BAY CITY – The city’s prevailing wage law was repealed Feb. 6, on a 5-4 vote by a City Commission whose majority bared its conservative fangs and then bit into the region’s construction workers.
A three-vote swing in last November’s election resulted in a 5-4 Republican majority on the Bay City Commission, which opened the door to the prevailing wage repeal. “Elections have consequences,” said Tri-County Building Trades President Bill Borch, who is also upstate business agent for Iron Workers Local 25. “I worked on the law in the early 1990s, and take personal exception to it being overturned. We tried to compromise, but this is what happens when you don’t have friends among lawmakers.”
Held at the State Theatre to accommodate an overflowing crowd packed with building trades union workers and supporters, the Feb. 6 City Commission meeting was the culmination of back-and-forth discussion and amendments held over the past several weeks. Ultimately, the majority of the commission rejected proposals to retain a watered-down prevailing wage law that would kick in only above certain cost points on public construction projects.
“What happened here is no different than what’s going on in Madison, Wisconsin, Indianapolis, or Lansing,” said Bay City IBEW Local 692 Business Manager Mark Bauer. “It’s a Republican agenda against workers. They can talk all they want that this is about cost savings, but that’s a crock. The reality is that they have gained control of city commissions and state legislatures, and they’re treating the middle class likes it’s the evil empire.”
Voting in favor of a repeal were commissioners Dennis Banaszak, 3rd Ward; Chris Girard, 6th Ward; Elizabeth Peters, 2nd Ward; Chad Sibley, 8th Ward; and Lynn Stamiris, 1st Ward. Voting against were Lori Dufresne, 4th Ward; Larry Elliott, 9th Ward; Jim Irving, 5th Ward; and Douglas Sommer, 7th Ward.
Building trades representatives had earlier publicly expressed their displeasure with Commissioner Peters, who is employed by a law firm whose clients have sued to overturn the state’s Prevailing Wage Act as well as to overturn the Bay City prevailing wage law. She recused herself last month on a preliminary vote on the Bay City prevailing wage law, but participated with a “yes” vote to repeal the law on Feb. 6. “It’s a travesty she was allowed to vote,” Borch said.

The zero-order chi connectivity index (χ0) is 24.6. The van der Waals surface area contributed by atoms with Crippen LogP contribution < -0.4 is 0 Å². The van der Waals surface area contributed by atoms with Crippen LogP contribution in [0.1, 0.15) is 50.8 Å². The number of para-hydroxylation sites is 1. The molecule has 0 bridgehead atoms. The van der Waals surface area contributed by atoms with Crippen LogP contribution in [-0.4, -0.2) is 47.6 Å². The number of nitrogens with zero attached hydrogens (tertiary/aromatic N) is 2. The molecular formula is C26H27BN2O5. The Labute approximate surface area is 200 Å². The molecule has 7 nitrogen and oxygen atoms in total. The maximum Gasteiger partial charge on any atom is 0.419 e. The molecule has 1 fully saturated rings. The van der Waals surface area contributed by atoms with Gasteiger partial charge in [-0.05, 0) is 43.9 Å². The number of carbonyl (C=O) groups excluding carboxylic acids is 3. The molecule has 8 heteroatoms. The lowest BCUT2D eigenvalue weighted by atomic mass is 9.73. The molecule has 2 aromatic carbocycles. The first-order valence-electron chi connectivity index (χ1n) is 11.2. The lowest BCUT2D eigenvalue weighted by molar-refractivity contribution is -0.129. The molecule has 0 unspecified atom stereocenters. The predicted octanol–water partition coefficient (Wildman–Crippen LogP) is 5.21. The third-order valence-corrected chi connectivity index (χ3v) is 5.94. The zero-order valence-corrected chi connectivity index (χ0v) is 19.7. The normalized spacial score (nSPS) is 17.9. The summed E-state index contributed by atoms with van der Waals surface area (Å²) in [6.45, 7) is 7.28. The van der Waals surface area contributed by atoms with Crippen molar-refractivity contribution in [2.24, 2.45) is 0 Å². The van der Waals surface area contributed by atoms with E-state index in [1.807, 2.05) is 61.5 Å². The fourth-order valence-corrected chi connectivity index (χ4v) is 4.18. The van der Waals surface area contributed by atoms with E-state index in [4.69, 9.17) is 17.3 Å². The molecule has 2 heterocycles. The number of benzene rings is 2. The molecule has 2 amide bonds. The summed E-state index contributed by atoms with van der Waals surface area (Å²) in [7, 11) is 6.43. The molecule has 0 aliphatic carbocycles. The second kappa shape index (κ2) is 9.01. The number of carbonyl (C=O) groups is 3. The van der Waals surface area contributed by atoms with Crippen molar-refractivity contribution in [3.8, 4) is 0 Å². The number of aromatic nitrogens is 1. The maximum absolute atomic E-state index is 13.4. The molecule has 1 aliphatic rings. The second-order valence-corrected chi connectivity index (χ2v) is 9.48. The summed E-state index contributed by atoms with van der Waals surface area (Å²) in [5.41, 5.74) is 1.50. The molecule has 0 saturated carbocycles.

Peters’ conflict of interest became moot, apparently, when the lawsuit backed by the Associated Builders and Contractors seeking to toss out Bay City’s prevailing wage law was dropped. And the lawsuit was dropped, apparently, when it became clear that prevailing wage opponents had the five votes necessary on the commission to overturn the law.
One of those votes belonged to Commissioner Dufresne. “I haven’t made it a secret that I am totally against repealing prevailing wage,” he said. “It doesn’t just help union workers, it helps workers that come in with other companies to make a better living.” Unfortunately, he was in the minority.
“This is a small battle in a much bigger fight, and we must be vigilant to make sure this doesn’t happen in other cities in Michigan,” said Michigan AFL-CIO President Karla Swift. “Elections have consequences, and it’s important that we support candidates that will stand up for working families and the middle class.”